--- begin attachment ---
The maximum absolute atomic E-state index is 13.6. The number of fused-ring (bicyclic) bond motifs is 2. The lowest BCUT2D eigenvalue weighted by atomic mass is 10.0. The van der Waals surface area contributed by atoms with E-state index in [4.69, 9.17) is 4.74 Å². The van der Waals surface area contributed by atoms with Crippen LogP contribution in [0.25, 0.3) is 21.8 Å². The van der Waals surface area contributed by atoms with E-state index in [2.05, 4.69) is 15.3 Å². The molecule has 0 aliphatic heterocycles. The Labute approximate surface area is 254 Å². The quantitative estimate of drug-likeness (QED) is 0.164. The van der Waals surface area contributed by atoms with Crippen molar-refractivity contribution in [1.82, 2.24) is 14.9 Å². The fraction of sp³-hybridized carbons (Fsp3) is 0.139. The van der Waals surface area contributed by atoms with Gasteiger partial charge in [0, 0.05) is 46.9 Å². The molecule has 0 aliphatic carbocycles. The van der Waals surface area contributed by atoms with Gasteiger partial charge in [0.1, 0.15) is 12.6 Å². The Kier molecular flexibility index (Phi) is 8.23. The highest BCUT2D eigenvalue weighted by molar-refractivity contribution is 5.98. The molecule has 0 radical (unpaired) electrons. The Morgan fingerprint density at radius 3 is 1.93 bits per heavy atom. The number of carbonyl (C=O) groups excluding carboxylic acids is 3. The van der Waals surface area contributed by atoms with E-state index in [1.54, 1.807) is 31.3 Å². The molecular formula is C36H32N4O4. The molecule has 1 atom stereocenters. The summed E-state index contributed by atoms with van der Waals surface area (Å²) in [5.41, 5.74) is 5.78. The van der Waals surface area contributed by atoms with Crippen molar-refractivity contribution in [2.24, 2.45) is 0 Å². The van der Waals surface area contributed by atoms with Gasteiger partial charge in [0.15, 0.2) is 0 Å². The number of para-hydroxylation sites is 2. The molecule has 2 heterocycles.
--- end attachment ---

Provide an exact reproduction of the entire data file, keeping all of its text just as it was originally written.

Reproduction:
The maximum absolute atomic E-state index is 13.6. The number of fused-ring (bicyclic) bond motifs is 2. The lowest BCUT2D eigenvalue weighted by atomic mass is 10.0. The van der Waals surface area contributed by atoms with E-state index in [4.69, 9.17) is 4.74 Å². The van der Waals surface area contributed by atoms with Crippen LogP contribution in [0.25, 0.3) is 21.8 Å². The van der Waals surface area contributed by atoms with E-state index in [2.05, 4.69) is 15.3 Å². The molecule has 0 aliphatic heterocycles. The Labute approximate surface area is 254 Å². The quantitative estimate of drug-likeness (QED) is 0.164. The van der Waals surface area contributed by atoms with Crippen molar-refractivity contribution in [1.82, 2.24) is 14.9 Å². The fraction of sp³-hybridized carbons (Fsp3) is 0.139. The van der Waals surface area contributed by atoms with Gasteiger partial charge in [0, 0.05) is 46.9 Å². The molecule has 0 aliphatic carbocycles. The van der Waals surface area contributed by atoms with Gasteiger partial charge in [0.1, 0.15) is 12.6 Å². The Kier molecular flexibility index (Phi) is 8.23. The highest BCUT2D eigenvalue weighted by molar-refractivity contribution is 5.98. The molecule has 0 radical (unpaired) electrons. The Morgan fingerprint density at radius 3 is 1.93 bits per heavy atom. The number of carbonyl (C=O) groups excluding carboxylic acids is 3. The van der Waals surface area contributed by atoms with E-state index in [1.54, 1.807) is 31.3 Å². The molecular formula is C36H32N4O4. The molecule has 1 atom stereocenters. The summed E-state index contributed by atoms with van der Waals surface area (Å²) in [5.41, 5.74) is 5.78. The van der Waals surface area contributed by atoms with Crippen molar-refractivity contribution in [2.24, 2.45) is 0 Å². The van der Waals surface area contributed by atoms with Gasteiger partial charge in [0.15, 0.2) is 0 Å². The number of para-hydroxylation sites is 2. The molecule has 2 heterocycles.